Financing still troubles small businesses

An opinion-editorial by Owais Parray, the Chief Technical Adviser of the ILO's Promoting Micro and Small Enterprises through Entrepreneur’s Access to Financial Services (PROMISE IMPACT) Project in Indonesia highlighting the importance of micro and small enterprises as the source of employment, yet they face limited access to finance from banks and other formal financial institutions. The Op-Ed is published by the Jakarta Post on 25 January.

Analysis | 25 January 2017
Manufacturing is a priority economic sector for Indonesia to promote inclusive growth. According to the Central Statistics Agency (BPS), there are more than 3.6 million manufacturing units in Indonesia that can be categorized as micro and small enterprises. These small businesses are an important source of employment and contribute significantly to the national output.

However, small enterprises often find it difficult to access finance from banks and other formal financial institutions.

Many of them are unable to provide collateral to secure loans, procedures are too complex for them, or the administrative cost of serving them is too high for banks to consider them as a profitable market.

The 2015 BPS survey of manufacturing micro and small enterprises confirms that credit flowing to small enterprises is fairly limited. For example, an overwhelming number of small enterprises (81.4 percent) use their own capital for investing.

Among those who borrow, only 38 percent have bank loans. Overall, close to 39 percent of micro and small enterprises consider access to finance a major constraint.

As the figures suggest, penetration of formal credit to small enterprises in the manufacturing sector is fairly low. While outreach of financial services appears to be low, it is important to ask whether small businesses are indeed willing to borrow? In other words, what is the real demand for credit among small enterprises? The answer to this question is not necessarily simple.

The same BPS survey shows that around 51 percent of small manufacturers do not want take a loan from a bank. A lack of collateral, high interest rates and complex procedures were cited as key reasons for not borrowing from banks.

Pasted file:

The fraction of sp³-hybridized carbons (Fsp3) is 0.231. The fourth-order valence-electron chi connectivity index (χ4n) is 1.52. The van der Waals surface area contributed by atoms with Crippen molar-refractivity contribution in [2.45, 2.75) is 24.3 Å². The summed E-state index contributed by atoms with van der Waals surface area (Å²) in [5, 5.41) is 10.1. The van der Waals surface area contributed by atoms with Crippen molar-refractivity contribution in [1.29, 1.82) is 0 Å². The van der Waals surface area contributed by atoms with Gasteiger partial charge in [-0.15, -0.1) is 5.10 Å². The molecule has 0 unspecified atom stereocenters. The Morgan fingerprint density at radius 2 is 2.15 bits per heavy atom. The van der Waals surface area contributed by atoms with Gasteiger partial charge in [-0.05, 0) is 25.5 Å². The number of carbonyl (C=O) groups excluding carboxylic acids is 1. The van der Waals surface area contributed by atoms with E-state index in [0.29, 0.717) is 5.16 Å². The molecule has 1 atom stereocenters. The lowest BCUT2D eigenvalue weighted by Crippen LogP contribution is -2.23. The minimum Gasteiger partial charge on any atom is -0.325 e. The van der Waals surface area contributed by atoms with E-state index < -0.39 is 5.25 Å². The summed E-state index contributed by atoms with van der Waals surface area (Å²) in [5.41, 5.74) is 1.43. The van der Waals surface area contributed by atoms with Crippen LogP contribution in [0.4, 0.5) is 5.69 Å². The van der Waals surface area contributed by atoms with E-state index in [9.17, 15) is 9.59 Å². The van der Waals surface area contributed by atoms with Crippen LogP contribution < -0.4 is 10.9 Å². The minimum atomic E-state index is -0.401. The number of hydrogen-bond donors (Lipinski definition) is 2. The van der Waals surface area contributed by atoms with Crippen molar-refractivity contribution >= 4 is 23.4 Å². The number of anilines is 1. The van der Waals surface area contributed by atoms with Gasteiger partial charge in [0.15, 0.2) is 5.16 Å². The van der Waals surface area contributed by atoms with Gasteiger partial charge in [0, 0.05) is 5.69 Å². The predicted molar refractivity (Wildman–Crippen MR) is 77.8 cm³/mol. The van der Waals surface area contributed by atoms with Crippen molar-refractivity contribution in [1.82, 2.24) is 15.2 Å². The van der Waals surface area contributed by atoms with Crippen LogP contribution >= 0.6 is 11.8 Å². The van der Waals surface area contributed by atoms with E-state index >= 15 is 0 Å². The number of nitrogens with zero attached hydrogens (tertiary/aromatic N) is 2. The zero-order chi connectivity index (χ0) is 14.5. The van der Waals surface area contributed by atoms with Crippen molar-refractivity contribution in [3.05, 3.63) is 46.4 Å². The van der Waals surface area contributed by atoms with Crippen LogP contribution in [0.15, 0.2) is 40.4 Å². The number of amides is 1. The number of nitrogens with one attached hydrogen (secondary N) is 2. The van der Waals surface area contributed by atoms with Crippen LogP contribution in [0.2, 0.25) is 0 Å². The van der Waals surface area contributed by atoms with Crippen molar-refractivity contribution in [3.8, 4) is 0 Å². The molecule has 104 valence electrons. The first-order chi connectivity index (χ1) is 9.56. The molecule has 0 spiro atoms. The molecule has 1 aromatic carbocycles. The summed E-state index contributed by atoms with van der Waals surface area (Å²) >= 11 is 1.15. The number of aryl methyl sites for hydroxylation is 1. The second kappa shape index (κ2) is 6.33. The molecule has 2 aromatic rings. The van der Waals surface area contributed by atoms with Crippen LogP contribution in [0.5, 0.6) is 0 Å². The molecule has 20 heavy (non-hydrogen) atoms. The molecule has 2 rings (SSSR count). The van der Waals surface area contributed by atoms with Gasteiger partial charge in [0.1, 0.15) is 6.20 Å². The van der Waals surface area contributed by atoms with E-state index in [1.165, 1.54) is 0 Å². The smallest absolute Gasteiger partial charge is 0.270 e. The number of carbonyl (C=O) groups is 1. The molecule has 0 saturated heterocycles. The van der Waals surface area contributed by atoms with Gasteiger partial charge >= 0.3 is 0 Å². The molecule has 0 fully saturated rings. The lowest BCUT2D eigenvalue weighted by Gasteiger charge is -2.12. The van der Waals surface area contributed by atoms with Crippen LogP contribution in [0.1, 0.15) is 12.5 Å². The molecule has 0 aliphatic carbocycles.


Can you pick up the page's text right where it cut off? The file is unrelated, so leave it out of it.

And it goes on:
Micro credit program (KUR), the partial loan guarantee of the government, offers credit at more attractive interest rates for small enterprises, and up to a certain threshold of funds, collateral is not required.

Although close to 37 percent of small manufacturing enterprises that have a loan re-borrow under the KUR scheme, the overall proportion of manufacturing enterprises accessing KUR financing is less than 3 percent.

A large proportion of KUR loans is for retail. That seems to the case for bank credit in general. Retail lending for trade and consumption dominates the portfolio for all types of banks, whether they are conventional banks, rural banks (BPRs) or even regional development banks (BPDs) that have more of a development mandate.

Some may argue that the preponderance of consumption loans mirrors the state of the economy, which is driven by domestic consumption. Weak demand for loans in manufacturing would mean that financial institutions could simply wait for demand to increase.

However, a counterargument to a minimalistic role of financial institutions is to see if the banking industry can play a more catalytic role in economic development.

Are there ways that credit can be channeled to small businesses so that the financial institutions can tap the market of small enterprises through innovative models to deliver services?

In the recent past, the policy response has focused on borrowing rates for small businesses. The cost of borrowing does matter for small businesses and, arguably, more so for enterprises engaged in manufacturing, which, unlike trade or services, tends to have a longer turnover period.

A below-market rate can potentially lead to moral hazard, attracting businesses that are not necessarily interested in investing, but want to benefit from financial arbitrage.

Here it is important to add that the presence of a large number of small enterprises does not necessarily indicate a high level of entrepreneurship. Some studies have shown that “necessity entrepreneurs” are less inclined to invest and actively seek growth opportunities.

These include people who are not able to find wage employment and are often “forced” to start their own businesses. The challenge, therefore, is to find growth-oriented small businesses that can benefit from various credit schemes and deliver greater value.

In light of this, public institutions and other development agencies can play an important role in addressing information asymmetries and providing technical assistance.

A possible area is to help in understanding real demand for the type of financial services needed by small-scale manufacturers with high growth potential and to assist financial institutions in designing appropriate loan products that match the needs of a large and heterogeneous population of small manufacturing enterprises in Indonesia.

The writer is the Chief Technical Adviser of the PROMISE IMPACT Project of the International Labor Organization (ILO) Jakarta. The opinions expressed are his own.